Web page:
Technology

Jaywalking

In Atlanta last April, a woman named Raquel Nelson, with her three children in tow, jaywalked. They were hit by a car and her four-year-old son was killed. Astonishingly, she was convicted of vehicular homicide, although public outrage has helped her secure a new trial.

This is an extreme example of something we see in Chapel Hill, Carrboro and around the country: blaming the victim when our automobile-dominated transportation system, which is inherently lethal, kills or injures someone just trying to walk from one place to another in the urban environment.

Raquel Nelson did nothing wrong when she jaywalked. In all likelihood, the motorist driving the car that killed her son was breaking the speed limit. But even if, although I find this hard to imagine, the driver was doing everything they could reasonably be expected to do, the proper conclusion in that case is that no one is to blame. It is just another tragic instance in which our insane transportation system proved to be far too dangerous.

Open Government work in CH

Sorry, Ruby. I know you wanted to write about this topic in the upcoming year, but looks like the town and UNC are a little ahead.  :)

UNC School of Information and Library Science to partner with Town of Chapel Hill
Posted Date: 6/27/2011
 
The Town of Chapel Hill is poised to benefit from a grant received by UNC-Chapel Hill's School of Information and Library Science to increase the digital curation workforce, focusing on the public information and the integration of public policy with information technology. 

New WCHL site up - new voices in the virtual public square

Solar Technology Demonstrations, Rocking High School Bands (amplified by solar power), Food Trucks, Free Workshops, and More!!!


Durham Tech’s Orange County Campus Hosts Sustainability Technologies Fair

Interested in solar technology? Learn more during Durham Technical Community College’s Sustainability Technologies Fair. The event will be held on Saturday, April 30, from 10 a.m. - 2 p.m. on Durham Tech’s Orange County Campus in Hillsborough. Beginning this fall, the Sustainability Technologies program will offer both the Solar Photovoltaic certificate and the Renewable Energy diploma.  Visitors can view solar technology demonstrations and talk to solar technology professionals. Some representatives from locally-owned solar installation companies include Strata Solar, Southern-Energy Management, and Sun Dogs Solutions. Visitors may also participate in 30-minute sustainability and renewable energy workshops led by Durham Tech instructors.  Other highlights:
  • Enjoy live music from local high school bands using an amplification system powered by solar energy;
  • Learn about the new Sustainability Technologies credit programming at the Orange County Campus;
  • Find out how to apply for financial aid and admissions for Summer Term 2011 and Fall Semester 2011 courses;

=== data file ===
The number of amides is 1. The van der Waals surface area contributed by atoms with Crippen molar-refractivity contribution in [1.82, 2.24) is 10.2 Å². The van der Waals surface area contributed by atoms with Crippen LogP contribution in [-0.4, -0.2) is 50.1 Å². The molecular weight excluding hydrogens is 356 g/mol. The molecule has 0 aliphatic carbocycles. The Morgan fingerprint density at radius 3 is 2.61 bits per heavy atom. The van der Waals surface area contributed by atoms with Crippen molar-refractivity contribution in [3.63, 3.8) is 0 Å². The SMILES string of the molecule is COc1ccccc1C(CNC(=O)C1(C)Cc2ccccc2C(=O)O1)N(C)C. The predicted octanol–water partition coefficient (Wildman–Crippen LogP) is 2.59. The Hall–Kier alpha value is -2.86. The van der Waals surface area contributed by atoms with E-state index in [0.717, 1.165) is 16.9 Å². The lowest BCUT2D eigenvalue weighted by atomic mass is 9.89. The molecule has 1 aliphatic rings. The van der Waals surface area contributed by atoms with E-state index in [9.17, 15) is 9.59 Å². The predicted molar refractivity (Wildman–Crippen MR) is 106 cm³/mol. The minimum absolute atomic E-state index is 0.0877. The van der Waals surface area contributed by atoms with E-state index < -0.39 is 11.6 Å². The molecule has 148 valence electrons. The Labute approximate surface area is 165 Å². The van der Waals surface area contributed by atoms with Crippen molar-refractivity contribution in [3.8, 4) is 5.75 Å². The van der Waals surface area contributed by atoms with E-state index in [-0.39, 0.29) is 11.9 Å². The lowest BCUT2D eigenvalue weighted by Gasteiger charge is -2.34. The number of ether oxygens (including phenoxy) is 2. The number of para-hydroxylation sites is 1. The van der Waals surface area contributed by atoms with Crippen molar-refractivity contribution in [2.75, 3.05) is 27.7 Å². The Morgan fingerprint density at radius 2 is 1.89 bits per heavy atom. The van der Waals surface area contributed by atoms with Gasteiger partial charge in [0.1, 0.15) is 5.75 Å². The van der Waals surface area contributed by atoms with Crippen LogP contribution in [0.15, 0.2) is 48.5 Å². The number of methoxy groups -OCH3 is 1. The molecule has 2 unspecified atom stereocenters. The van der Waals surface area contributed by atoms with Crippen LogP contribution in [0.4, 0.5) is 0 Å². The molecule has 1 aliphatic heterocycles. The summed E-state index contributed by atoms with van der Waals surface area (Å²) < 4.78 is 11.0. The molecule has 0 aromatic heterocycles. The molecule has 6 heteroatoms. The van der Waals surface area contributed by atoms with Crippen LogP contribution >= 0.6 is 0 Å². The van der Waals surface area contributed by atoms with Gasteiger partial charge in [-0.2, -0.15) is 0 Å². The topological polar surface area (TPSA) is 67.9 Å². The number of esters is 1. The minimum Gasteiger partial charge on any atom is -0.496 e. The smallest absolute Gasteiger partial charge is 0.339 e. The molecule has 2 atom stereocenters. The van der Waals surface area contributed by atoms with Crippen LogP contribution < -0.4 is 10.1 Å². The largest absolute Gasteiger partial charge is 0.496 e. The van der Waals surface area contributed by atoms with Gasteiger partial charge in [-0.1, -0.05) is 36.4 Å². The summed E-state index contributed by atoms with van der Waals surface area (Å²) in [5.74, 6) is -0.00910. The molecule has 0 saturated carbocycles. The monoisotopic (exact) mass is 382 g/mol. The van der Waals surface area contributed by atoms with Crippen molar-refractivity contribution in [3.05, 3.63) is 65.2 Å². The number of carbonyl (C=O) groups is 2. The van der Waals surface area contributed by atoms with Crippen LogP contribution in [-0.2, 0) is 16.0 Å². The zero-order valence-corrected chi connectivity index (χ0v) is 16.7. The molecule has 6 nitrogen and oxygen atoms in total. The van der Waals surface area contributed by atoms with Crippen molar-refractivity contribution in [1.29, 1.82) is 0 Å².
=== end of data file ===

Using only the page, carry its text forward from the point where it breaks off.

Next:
• Enjoy a delicious meal prepared by one of our locally owned and operated food truck vendors
The Solar Photovoltaic certificate is designed for licensed electricians, those pursuing an electrical degree, and those who are working in facilities services under the supervision of an electrician. The certificate instruction includes both energy use analysis and solar photovoltaic system installation. 

The new Renewable Energy diploma includes electrical and math courses for students without previous electrical experience. The diploma program includes work experience with a local company. The renewable energy diploma may be completed in five semesters. This new program will position Durham Tech and Orange County as leaders and models in the state for developing innovative and practical green training programs and initiatives. 

 

For the most up-to-date event information please go to the event webpage: 

For more information, contact Carlo Robustelli at 919-536-7238, ext. 4202, or robustec@durhamtech.edu.

Date: 

Saturday, April 30, 2011 - 10:00am to 2:00pm

Location: 

Durham Tech's Orange County Campus, 525 College Park Road, Hillsborough NC

The County's baby steps on technology

Last week The Carrboro Citizen reported on Orange County leaders congratulating themselves on making major technology improvements over the past two years. "“Today’s servers are tomorrow’s mainframes, and we do have to have that kind of continuous upgrade of systems,” board Vice Chair Steve Yuhasz said." He's right of course, but it sounds like many of the changes were to internal infrastructure, so it's hard for us average residents to tell the difference. I'm wondering what technology OP readers would like to see the County improve?

One improvement that I did notice was the update to the web-based GIS system. Mostly it caught my attention because the County's site was down and/or malfunctioning for a while following the upgrade. It is now easier to use than before, which I would characterize as a step up from requiring a graduate degree to use, to merely requiring a lot of patience and guesswork.

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